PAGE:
Wind Energy Company in the Business of Saving Condors

The California condor. Image: Wikimedia Commons

by Natasha Lasky, ODP Staff Writer

The world desperately needs more sources of emissions-free energy, yet as these power sources are brought online, we must also contend with their impact on animals and ecosystems.

In California, government officials are trying to rescue California condors, which are critically endangered, from being killed by the blades of wind turbines. As a result, Avangrid Renewables, which operates the 126 turbines of the Manzana wind power project, will finance the breeding of condors in captivity to replace any that might be killed. 

Why This Matters: There haven’t been any recorded deaths of California condors by Manzana’s turbines to date, so this plan is preemptive. 

The Tehachapi Mountains are home to one of the world’s biggest and most productive wind energy regions, but also happen to be the habitat of the condor. It’s a conundrum, as climate change is a serious threat to North American bird species, yet green energy isn’t always a perfect solution. There are ways to make turbines less harmful to birds, but we need a broader national conversation about how renewables and nature can coexist. 

Not So Fast:  Though breeding condors in captivity appears to solve the problem to losing individuals of an endangered species, conservationists are hesitant to endorse this option, as it does not decrease the number of deaths. Joe Merrimack of the American Bird Conservancy told the LA Times:Having a conversation about raising condors — a poster child of the Endangered Species Act — to kill them is a hard pill to swallow. But it is also tough to pinpoint a better alternative.”

The population of condors in California is still just 518 birds after their extinction in 1987, making the need to save them particularly urgent. But this issue suggests that conservationists, private companies, and government officials will have to figure out how to best mitigate the impact of wind farms on nature (the same is true of solar panels).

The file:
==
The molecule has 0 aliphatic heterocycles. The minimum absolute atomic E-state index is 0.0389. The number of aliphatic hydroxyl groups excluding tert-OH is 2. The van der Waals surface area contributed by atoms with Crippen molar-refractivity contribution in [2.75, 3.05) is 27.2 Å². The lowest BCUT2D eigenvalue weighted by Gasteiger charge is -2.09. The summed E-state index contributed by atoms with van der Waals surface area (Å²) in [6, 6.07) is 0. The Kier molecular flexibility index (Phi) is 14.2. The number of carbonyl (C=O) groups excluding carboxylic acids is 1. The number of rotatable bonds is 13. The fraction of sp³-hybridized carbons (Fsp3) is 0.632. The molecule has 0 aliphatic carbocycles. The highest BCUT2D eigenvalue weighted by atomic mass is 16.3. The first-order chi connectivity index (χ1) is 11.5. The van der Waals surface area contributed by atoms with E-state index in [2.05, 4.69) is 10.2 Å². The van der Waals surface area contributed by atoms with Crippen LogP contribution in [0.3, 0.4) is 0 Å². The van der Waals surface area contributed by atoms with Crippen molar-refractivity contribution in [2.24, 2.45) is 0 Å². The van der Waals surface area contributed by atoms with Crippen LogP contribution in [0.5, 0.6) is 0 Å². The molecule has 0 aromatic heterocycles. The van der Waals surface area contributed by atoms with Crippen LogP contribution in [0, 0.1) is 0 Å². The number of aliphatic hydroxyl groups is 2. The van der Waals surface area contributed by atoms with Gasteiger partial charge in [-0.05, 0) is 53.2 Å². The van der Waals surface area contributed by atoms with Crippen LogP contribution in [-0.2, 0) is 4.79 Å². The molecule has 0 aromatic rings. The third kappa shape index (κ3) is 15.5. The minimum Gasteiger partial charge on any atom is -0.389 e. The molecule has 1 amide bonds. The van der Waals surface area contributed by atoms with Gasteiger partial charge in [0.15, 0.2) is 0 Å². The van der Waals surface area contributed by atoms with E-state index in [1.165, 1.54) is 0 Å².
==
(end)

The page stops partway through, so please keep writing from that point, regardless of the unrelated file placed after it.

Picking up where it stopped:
Garry George, the clean energy director at the National Audubon Society, told the LA Times, “If wind energy and the expanding condor population can’t get along, we’re not going to get very far in staving off catastrophic climate change or saving this magnificent creature from extinction.”

Species in Peril: Avangrid, a corporate member of the Oregon Zoo’s Jonssson Center for Wildlife Conservation, has proposed the following mitigation project to prevent this facility from damaging the condor population.

  • This project would have the wind farm provide $527,000 over three years to breed six condors at the Jonsson Center. 
  • The funds would go towards adding a new zoo employee that can tend to the newborn condors, and towards veterinary treatments and transportation. 
  • Avangrid suggests that this program would result in fatalities of only two adult condos at the wind farm over the course of thirty years.

The Manzana wind farm also has installed radar units, telemetry, and optical systems that could prevent condors from crashing into the turbines, making it easier for workers to identify the kind of bird and switch off the turbine to spare the bird from harm.

 

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